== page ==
The extent of dispersive movement behaviour in Australian vertebrate animals, possible causes, and some implications for conservation

Sandy Gilmore*, Brendan Mackey, Sandra Berry

*Corresponding author for this work

    Research output: Contribution to journalArticlepeer-review

    22 Citations (Scopus)

    Abstract

    We review categorizations of, and published evidence for, large-scale or dispersive movement in Australia's vertebrate fauna. For the purposes of this paper, dispersive movements are defined as any large scale movements, relative to an individual's territory or to the population breeding range. A continuum in dispersive behaviours can be recognized between regular annual migration and less regular more opportunistic and either more or less extensive re-colonization movements. We argue that dispersive movements can be explained in terms of individuals maximizing Darwinian fitness through optimizing net energy intake traded off against mortality risk, as these vary over space and time. We find that migration, nomadism and other forms of dispersive behaviour can be considered to differ, not in type, but merely in degree. Our review revealed evidence of dispersive movement for 36 (16%) freshwater fish species, 2 (1%) frogs, 5 (0.6%) land and freshwater reptiles, 7 (100%) marine reptiles, 342 (51%) land and freshwater birds, 88 (56%) marine birds, 27 (8%) land and freshwater mammals, and 28 (50%) marine mammals. The Environmental Protection and Biodiversity Conservation Act 1999 (EPBC Act) is the Australian Government's main legal instrument for the conservation of biodiversity. While it recognizes, and has special provisions for, international migratory species, the Act does not recognize the special conservation challenges of continental dispersive fauna. The continental dispersive fauna not recognized by the Act includes 246 bird species. We conclude that the EPBC Act needs to be amended to explicitly account for the national conservation responsibilities of the Australian Government with respect to dispersive fauna.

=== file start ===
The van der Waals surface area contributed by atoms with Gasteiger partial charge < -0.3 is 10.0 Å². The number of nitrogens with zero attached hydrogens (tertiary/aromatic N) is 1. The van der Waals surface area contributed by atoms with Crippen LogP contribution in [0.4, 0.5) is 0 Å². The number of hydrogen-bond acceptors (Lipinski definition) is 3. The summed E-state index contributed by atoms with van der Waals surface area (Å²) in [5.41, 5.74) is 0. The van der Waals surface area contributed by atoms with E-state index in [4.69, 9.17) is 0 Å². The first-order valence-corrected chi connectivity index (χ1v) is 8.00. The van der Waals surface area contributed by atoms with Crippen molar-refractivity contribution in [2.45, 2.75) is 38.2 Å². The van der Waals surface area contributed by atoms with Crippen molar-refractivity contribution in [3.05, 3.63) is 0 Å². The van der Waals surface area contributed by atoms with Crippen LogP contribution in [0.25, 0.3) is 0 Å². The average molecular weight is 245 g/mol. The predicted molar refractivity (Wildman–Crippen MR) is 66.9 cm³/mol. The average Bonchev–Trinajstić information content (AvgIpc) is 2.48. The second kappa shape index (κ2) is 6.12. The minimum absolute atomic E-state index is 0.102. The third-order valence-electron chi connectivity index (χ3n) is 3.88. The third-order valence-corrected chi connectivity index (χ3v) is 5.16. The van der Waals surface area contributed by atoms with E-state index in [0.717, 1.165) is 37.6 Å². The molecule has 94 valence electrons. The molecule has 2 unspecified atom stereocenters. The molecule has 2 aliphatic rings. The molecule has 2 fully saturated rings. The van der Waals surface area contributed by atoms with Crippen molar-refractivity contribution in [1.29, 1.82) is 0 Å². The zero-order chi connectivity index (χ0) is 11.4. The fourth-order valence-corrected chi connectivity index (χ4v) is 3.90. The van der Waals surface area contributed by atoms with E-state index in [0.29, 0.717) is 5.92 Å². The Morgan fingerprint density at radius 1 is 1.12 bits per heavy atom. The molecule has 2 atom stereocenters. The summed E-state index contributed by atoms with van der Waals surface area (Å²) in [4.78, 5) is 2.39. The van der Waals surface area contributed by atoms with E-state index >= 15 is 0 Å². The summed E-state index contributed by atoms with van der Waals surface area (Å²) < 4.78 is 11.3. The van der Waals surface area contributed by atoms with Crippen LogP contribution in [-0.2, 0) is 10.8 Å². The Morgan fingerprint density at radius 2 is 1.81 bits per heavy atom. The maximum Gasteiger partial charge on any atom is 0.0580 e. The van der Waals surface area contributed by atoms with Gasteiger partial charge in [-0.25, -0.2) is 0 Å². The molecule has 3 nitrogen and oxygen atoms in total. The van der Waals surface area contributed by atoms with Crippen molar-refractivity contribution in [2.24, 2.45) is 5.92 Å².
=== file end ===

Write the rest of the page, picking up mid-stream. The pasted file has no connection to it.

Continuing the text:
Original languageEnglish
    Pages (from-to)93-103
    Number of pages11
    JournalPacific Conservation Biology
    Volume13
    Issue number2
    DOIs
    Publication statusPublished - 2007

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